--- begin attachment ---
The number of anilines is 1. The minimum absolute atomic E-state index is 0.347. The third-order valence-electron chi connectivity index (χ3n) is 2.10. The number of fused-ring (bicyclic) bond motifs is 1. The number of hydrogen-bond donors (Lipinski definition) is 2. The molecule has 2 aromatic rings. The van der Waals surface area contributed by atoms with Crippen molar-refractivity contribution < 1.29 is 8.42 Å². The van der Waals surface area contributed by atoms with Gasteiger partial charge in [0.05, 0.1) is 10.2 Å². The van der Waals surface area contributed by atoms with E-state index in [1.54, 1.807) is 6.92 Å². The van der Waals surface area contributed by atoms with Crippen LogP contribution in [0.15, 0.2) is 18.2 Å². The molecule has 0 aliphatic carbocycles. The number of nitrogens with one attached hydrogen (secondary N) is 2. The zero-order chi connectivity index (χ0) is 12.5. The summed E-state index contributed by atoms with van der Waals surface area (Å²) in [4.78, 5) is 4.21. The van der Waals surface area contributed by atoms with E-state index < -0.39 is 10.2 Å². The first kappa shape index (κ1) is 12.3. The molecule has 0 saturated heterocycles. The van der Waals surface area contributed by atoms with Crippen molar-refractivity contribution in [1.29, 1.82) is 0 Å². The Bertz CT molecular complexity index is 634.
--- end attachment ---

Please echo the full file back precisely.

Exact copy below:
The number of anilines is 1. The minimum absolute atomic E-state index is 0.347. The third-order valence-electron chi connectivity index (χ3n) is 2.10. The number of fused-ring (bicyclic) bond motifs is 1. The number of hydrogen-bond donors (Lipinski definition) is 2. The molecule has 2 aromatic rings. The van der Waals surface area contributed by atoms with Crippen molar-refractivity contribution < 1.29 is 8.42 Å². The van der Waals surface area contributed by atoms with Gasteiger partial charge in [0.05, 0.1) is 10.2 Å². The van der Waals surface area contributed by atoms with E-state index in [1.54, 1.807) is 6.92 Å². The van der Waals surface area contributed by atoms with Crippen LogP contribution in [0.15, 0.2) is 18.2 Å². The molecule has 0 aliphatic carbocycles. The number of nitrogens with one attached hydrogen (secondary N) is 2. The zero-order chi connectivity index (χ0) is 12.5. The summed E-state index contributed by atoms with van der Waals surface area (Å²) in [4.78, 5) is 4.21. The van der Waals surface area contributed by atoms with E-state index < -0.39 is 10.2 Å². The first kappa shape index (κ1) is 12.3. The molecule has 0 saturated heterocycles. The van der Waals surface area contributed by atoms with Crippen molar-refractivity contribution in [1.29, 1.82) is 0 Å². The Bertz CT molecular complexity index is 634.